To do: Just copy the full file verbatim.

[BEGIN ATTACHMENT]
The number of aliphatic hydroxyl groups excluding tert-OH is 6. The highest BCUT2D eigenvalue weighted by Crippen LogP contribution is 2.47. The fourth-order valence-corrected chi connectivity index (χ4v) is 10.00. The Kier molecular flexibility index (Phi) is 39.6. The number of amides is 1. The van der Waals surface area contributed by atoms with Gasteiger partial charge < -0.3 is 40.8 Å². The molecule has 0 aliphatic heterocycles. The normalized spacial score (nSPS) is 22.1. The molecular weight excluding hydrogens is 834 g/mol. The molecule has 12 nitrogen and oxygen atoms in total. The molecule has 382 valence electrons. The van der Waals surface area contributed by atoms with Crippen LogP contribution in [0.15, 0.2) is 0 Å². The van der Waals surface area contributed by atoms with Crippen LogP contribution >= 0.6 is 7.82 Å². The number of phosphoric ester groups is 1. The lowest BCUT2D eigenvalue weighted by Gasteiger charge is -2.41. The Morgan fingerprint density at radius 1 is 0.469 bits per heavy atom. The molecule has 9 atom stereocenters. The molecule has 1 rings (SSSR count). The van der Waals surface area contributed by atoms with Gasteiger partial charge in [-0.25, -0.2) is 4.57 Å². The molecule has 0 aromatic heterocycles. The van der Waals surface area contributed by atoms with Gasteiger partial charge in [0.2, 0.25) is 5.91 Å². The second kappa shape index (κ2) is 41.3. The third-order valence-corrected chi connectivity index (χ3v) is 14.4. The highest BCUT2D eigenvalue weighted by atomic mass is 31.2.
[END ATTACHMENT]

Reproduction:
The number of aliphatic hydroxyl groups excluding tert-OH is 6. The highest BCUT2D eigenvalue weighted by Crippen LogP contribution is 2.47. The fourth-order valence-corrected chi connectivity index (χ4v) is 10.00. The Kier molecular flexibility index (Phi) is 39.6. The number of amides is 1. The van der Waals surface area contributed by atoms with Gasteiger partial charge < -0.3 is 40.8 Å². The molecule has 0 aliphatic heterocycles. The normalized spacial score (nSPS) is 22.1. The molecular weight excluding hydrogens is 834 g/mol. The molecule has 12 nitrogen and oxygen atoms in total. The molecule has 382 valence electrons. The van der Waals surface area contributed by atoms with Crippen LogP contribution in [0.15, 0.2) is 0 Å². The van der Waals surface area contributed by atoms with Crippen LogP contribution >= 0.6 is 7.82 Å². The number of phosphoric ester groups is 1. The lowest BCUT2D eigenvalue weighted by Gasteiger charge is -2.41. The Morgan fingerprint density at radius 1 is 0.469 bits per heavy atom. The molecule has 9 atom stereocenters. The molecule has 1 rings (SSSR count). The van der Waals surface area contributed by atoms with Gasteiger partial charge in [-0.25, -0.2) is 4.57 Å². The molecule has 0 aromatic heterocycles. The van der Waals surface area contributed by atoms with Gasteiger partial charge in [0.2, 0.25) is 5.91 Å². The second kappa shape index (κ2) is 41.3. The third-order valence-corrected chi connectivity index (χ3v) is 14.4. The highest BCUT2D eigenvalue weighted by atomic mass is 31.2.